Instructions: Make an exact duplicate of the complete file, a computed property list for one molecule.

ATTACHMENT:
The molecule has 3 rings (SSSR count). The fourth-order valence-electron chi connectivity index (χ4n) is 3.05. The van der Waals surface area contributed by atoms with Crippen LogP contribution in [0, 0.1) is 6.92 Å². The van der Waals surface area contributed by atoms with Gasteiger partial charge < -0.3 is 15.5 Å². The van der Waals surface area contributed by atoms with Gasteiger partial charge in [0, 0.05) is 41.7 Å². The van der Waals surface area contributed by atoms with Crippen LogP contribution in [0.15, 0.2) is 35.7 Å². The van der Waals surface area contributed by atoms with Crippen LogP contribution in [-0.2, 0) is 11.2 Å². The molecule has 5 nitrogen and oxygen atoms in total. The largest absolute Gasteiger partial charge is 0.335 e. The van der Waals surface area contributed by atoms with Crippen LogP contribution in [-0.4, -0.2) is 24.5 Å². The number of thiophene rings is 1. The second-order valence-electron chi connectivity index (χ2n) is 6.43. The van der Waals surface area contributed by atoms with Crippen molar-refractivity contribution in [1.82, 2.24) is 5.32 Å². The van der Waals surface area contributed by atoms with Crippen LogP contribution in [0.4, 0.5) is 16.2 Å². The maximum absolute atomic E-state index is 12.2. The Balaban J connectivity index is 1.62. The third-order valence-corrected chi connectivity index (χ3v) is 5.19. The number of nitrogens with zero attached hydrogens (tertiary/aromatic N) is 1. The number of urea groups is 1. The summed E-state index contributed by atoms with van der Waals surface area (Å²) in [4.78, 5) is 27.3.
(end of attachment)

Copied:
The molecule has 3 rings (SSSR count). The fourth-order valence-electron chi connectivity index (χ4n) is 3.05. The van der Waals surface area contributed by atoms with Crippen LogP contribution in [0, 0.1) is 6.92 Å². The van der Waals surface area contributed by atoms with Gasteiger partial charge < -0.3 is 15.5 Å². The van der Waals surface area contributed by atoms with Gasteiger partial charge in [0, 0.05) is 41.7 Å². The van der Waals surface area contributed by atoms with Crippen LogP contribution in [0.15, 0.2) is 35.7 Å². The van der Waals surface area contributed by atoms with Crippen LogP contribution in [-0.2, 0) is 11.2 Å². The molecule has 5 nitrogen and oxygen atoms in total. The largest absolute Gasteiger partial charge is 0.335 e. The van der Waals surface area contributed by atoms with Crippen LogP contribution in [-0.4, -0.2) is 24.5 Å². The number of thiophene rings is 1. The second-order valence-electron chi connectivity index (χ2n) is 6.43. The van der Waals surface area contributed by atoms with Crippen molar-refractivity contribution in [1.82, 2.24) is 5.32 Å². The van der Waals surface area contributed by atoms with Crippen LogP contribution in [0.4, 0.5) is 16.2 Å². The maximum absolute atomic E-state index is 12.2. The Balaban J connectivity index is 1.62. The third-order valence-corrected chi connectivity index (χ3v) is 5.19. The number of nitrogens with zero attached hydrogens (tertiary/aromatic N) is 1. The number of urea groups is 1. The summed E-state index contributed by atoms with van der Waals surface area (Å²) in [4.78, 5) is 27.3.